[Excerpt from News-Medical.net in Medical Study News;
Published: Thursday, 2-Dec-2004]
$3 million to research whether stress-management
techniques can improve immune system responses
in women with breast cancer;
The National Institutes of Health has awarded the Virginia Commonwealth University School of Nursing a $3 million grant to research whether
stress-management techniques can improve immune system responses in women with breast cancer.
The five-year study will enroll 240 women receiving chemotherapy for breast cancer. The research will evaluate whether complementary strategies
for stress management can ease psychological distress, positively affect physical symptoms and enhance immune function in breast-cancer patients.
These “mind-body-spirit” interventions will be evaluated using multiple biological markers to shed light on a study participant’s health status over time.
Nancy L. McCain, R.N., D.S.N., the principal investigator, will test whether two complementary approaches -- tai chi training and spiritual-growth groups
-- can reduce perceived stress and enhance coping strategies. Tai chi is described as meditation in motion that focuses on slow, graceful movements
to increase strength and flexibility and to improve balance and circulation. Both of the approaches should normalize levels of stress-related hormones
like cortisol and endorphins, she said.
For the complete article, go to News-Medical.net article at:
ACHIEVING FULL POTENTIAL WITH T'AI CHI,
BUSINESS EMBRACES TAI CHI:
MANAGER'S PERSONAL DEVELOPMENT - Dotcom fads weren't all bad;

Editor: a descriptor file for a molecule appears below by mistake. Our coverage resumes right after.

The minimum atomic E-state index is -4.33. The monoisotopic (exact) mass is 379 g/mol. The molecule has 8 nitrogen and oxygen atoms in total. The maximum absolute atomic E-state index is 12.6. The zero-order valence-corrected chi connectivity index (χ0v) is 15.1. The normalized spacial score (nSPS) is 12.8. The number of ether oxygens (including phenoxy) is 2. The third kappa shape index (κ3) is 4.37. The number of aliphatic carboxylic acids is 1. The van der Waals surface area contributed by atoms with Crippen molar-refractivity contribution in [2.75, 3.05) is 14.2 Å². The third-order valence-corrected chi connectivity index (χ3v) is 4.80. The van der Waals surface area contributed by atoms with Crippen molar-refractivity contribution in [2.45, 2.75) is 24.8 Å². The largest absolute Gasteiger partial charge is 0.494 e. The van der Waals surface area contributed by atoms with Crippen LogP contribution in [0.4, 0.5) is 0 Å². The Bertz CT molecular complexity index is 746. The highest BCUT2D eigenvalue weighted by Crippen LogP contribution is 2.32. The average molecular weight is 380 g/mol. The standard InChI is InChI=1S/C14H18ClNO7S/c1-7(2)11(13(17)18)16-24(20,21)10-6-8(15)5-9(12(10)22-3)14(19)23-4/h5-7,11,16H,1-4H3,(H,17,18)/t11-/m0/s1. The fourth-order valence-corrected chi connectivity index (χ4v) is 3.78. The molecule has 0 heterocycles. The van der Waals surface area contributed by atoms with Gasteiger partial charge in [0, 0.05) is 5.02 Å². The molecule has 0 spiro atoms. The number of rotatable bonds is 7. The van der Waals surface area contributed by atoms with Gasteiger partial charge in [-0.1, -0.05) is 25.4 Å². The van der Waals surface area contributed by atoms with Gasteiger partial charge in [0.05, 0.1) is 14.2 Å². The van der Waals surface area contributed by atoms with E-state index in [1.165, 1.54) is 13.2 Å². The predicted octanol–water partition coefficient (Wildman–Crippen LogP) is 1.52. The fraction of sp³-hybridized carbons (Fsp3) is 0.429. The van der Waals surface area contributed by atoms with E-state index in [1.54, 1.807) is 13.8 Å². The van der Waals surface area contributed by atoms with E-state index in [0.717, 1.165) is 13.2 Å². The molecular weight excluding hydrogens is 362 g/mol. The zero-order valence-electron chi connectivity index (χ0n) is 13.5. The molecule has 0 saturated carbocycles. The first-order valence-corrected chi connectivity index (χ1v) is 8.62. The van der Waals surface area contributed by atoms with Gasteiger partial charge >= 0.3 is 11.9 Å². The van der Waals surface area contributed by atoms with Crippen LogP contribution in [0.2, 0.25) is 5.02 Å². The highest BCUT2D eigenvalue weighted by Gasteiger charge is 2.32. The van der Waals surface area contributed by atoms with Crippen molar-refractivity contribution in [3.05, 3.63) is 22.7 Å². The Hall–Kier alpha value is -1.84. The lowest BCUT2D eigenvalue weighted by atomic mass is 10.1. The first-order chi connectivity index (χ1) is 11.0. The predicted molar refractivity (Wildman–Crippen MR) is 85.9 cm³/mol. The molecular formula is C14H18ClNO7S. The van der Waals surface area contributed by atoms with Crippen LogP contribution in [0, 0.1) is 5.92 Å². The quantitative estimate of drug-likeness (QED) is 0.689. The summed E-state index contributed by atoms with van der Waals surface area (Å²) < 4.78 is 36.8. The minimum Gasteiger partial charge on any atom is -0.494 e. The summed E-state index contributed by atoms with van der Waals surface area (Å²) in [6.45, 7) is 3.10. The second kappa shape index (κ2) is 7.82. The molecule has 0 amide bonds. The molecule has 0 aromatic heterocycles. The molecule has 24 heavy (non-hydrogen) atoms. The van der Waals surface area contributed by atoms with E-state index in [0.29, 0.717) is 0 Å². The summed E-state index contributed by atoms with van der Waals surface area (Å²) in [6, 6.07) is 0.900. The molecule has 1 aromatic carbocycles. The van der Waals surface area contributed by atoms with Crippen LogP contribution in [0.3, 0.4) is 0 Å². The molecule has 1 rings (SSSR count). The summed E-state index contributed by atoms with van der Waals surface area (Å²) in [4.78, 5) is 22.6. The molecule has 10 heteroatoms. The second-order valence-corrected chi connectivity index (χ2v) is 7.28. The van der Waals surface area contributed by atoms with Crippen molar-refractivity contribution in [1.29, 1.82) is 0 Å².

by Gill Plimmer - October, 11, 2004
[Excerpt from The Financial Times]
Poetry and tai chi are being used to achieve full potential, writes Gill Plimmer
. . . Themes underpinning personal development philosophies appear straightforward:
people can achieve far more than they thought possible if they try to understand
themselves, overcomine their self-limiting beliefs and world at understanding what it
feels like to be in another person's shoes.
The techniques used to deliver those messages vary enormously. Jacquie Drake is
a director of the Praxis Centre, part of Cranfield School of Management, which helps
executives to develop "personal effectiveness." Everything from drama traning to
poetry to tai chi, message and yoga is used in its hollistic approach to helping
managers "realise their potential to leadership, team-building and managing change."
For the complete article, refer to Financial Times, Monday, October 11, 2004 edition.
TAI CHI'S CARDIOVASCULAR BENEFIT STUNS RESEARCHERS
TUFTS UNIVERSITY, Health & Nutrition Letter, Volume 17, Issue 10
December 1999, Volume 17, Number 10
FITNESS FORUM A No-Sweat Exercise with Multiple Benefits
People between the ages of 60 and 80 with moderately
high blood pressure were instructed to engage
either in low impact aerobic dance or Tai Chi
Several times a week. The Tai Chi Group, it
lowered their systolic blood pressure by an
average of 7 points---just a point less than
the aerobics group.
And they did it without even working up
a sweat, even though they were
medically obese and lived
sedentary lives. Tai Chi barely
raises the heart rate.
[for more medical research, visit:
STUDY FINDS MULTIPLE
QUALITY OF LIFE BENEFITS
FROM TAI CHI
Harvard Medical School, Osher Institute.
12 weeks of Tai chi. Improvements in the
Tai chi group were noted in quality-of-life
scores, distance walking and lower serum
b-type natriuretic peptide (BNP) levels. The
Tai chi intervention was created and
supervised by New England School of
Acupuncture collaborator and
co-investigator Peter Wayne, PhD.
MULTIPLE SCLEROSIS & T'AI CHI:
Adaptive Tai Chi; by Seana O’Callaghan -
Sept. 2003 Edition
[Excerpt from the National Multiple
Sclerosis Society Journal: InsideMS]
We all know that exercise is an essential
part of a healthy lifewith or without
MS. But it takes most of us more than
the conviction that we ought to do it to get